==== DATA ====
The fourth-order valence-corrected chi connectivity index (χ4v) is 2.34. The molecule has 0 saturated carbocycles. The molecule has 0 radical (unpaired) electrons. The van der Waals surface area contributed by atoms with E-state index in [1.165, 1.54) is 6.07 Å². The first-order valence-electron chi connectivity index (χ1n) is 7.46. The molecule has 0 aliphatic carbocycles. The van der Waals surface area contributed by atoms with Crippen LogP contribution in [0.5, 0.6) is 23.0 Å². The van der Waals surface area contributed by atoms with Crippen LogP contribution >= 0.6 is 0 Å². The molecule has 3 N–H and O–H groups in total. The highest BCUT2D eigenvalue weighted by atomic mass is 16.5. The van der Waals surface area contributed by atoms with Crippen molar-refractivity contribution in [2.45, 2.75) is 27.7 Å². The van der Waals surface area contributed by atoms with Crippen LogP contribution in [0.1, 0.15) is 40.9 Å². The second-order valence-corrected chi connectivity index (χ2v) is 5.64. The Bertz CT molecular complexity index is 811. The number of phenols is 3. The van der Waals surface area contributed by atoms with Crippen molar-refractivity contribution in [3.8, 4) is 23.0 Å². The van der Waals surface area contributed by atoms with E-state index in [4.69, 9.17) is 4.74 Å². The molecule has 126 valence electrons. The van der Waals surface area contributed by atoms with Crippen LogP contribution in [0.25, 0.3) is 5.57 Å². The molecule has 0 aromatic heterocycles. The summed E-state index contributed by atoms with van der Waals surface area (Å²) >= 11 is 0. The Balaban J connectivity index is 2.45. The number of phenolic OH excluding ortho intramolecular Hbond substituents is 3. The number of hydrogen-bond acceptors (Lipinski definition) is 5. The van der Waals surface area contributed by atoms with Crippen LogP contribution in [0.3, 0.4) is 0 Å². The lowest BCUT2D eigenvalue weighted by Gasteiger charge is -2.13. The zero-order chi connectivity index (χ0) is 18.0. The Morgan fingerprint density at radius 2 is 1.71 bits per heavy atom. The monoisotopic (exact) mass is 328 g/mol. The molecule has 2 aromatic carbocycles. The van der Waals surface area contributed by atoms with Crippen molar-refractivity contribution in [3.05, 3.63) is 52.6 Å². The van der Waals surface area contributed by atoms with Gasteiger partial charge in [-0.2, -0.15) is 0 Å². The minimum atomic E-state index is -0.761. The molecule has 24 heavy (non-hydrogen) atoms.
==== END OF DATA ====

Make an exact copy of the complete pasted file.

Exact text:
The fourth-order valence-corrected chi connectivity index (χ4v) is 2.34. The molecule has 0 saturated carbocycles. The molecule has 0 radical (unpaired) electrons. The van der Waals surface area contributed by atoms with E-state index in [1.165, 1.54) is 6.07 Å². The first-order valence-electron chi connectivity index (χ1n) is 7.46. The molecule has 0 aliphatic carbocycles. The van der Waals surface area contributed by atoms with Crippen LogP contribution in [0.5, 0.6) is 23.0 Å². The van der Waals surface area contributed by atoms with Crippen LogP contribution >= 0.6 is 0 Å². The molecule has 3 N–H and O–H groups in total. The highest BCUT2D eigenvalue weighted by atomic mass is 16.5. The van der Waals surface area contributed by atoms with Crippen molar-refractivity contribution in [2.45, 2.75) is 27.7 Å². The van der Waals surface area contributed by atoms with Crippen LogP contribution in [0.1, 0.15) is 40.9 Å². The second-order valence-corrected chi connectivity index (χ2v) is 5.64. The Bertz CT molecular complexity index is 811. The number of phenols is 3. The van der Waals surface area contributed by atoms with Crippen molar-refractivity contribution in [3.8, 4) is 23.0 Å². The van der Waals surface area contributed by atoms with E-state index in [4.69, 9.17) is 4.74 Å². The molecule has 126 valence electrons. The van der Waals surface area contributed by atoms with Crippen LogP contribution in [0.25, 0.3) is 5.57 Å². The molecule has 0 aromatic heterocycles. The summed E-state index contributed by atoms with van der Waals surface area (Å²) >= 11 is 0. The Balaban J connectivity index is 2.45. The number of phenolic OH excluding ortho intramolecular Hbond substituents is 3. The number of hydrogen-bond acceptors (Lipinski definition) is 5. The van der Waals surface area contributed by atoms with Crippen LogP contribution in [0.3, 0.4) is 0 Å². The lowest BCUT2D eigenvalue weighted by Gasteiger charge is -2.13. The zero-order chi connectivity index (χ0) is 18.0. The Morgan fingerprint density at radius 2 is 1.71 bits per heavy atom. The monoisotopic (exact) mass is 328 g/mol. The molecule has 2 aromatic carbocycles. The van der Waals surface area contributed by atoms with Crippen molar-refractivity contribution in [3.05, 3.63) is 52.6 Å². The van der Waals surface area contributed by atoms with Gasteiger partial charge in [-0.2, -0.15) is 0 Å². The minimum atomic E-state index is -0.761. The molecule has 24 heavy (non-hydrogen) atoms.